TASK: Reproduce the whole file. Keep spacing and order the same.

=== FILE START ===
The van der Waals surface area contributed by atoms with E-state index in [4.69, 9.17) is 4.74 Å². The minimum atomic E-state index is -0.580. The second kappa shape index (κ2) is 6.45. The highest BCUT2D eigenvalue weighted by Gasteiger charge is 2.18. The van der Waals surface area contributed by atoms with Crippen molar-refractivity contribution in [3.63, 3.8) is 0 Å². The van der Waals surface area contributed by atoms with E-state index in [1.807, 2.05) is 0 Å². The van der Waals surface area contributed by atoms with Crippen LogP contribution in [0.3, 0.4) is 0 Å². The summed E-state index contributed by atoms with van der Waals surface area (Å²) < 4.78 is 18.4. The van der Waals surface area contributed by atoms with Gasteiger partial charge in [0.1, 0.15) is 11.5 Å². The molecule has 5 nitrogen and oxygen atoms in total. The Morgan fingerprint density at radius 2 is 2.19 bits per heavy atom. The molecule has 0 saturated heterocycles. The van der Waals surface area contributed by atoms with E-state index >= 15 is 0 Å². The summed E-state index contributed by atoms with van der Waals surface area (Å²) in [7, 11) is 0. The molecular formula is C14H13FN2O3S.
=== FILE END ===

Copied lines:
The van der Waals surface area contributed by atoms with E-state index in [4.69, 9.17) is 4.74 Å². The minimum atomic E-state index is -0.580. The second kappa shape index (κ2) is 6.45. The highest BCUT2D eigenvalue weighted by Gasteiger charge is 2.18. The van der Waals surface area contributed by atoms with Crippen molar-refractivity contribution in [3.63, 3.8) is 0 Å². The van der Waals surface area contributed by atoms with E-state index in [1.807, 2.05) is 0 Å². The van der Waals surface area contributed by atoms with Crippen LogP contribution in [0.3, 0.4) is 0 Å². The summed E-state index contributed by atoms with van der Waals surface area (Å²) < 4.78 is 18.4. The van der Waals surface area contributed by atoms with Gasteiger partial charge in [0.1, 0.15) is 11.5 Å². The molecule has 5 nitrogen and oxygen atoms in total. The Morgan fingerprint density at radius 2 is 2.19 bits per heavy atom. The molecule has 0 saturated heterocycles. The van der Waals surface area contributed by atoms with E-state index >= 15 is 0 Å². The summed E-state index contributed by atoms with van der Waals surface area (Å²) in [7, 11) is 0. The molecular formula is C14H13FN2O3S.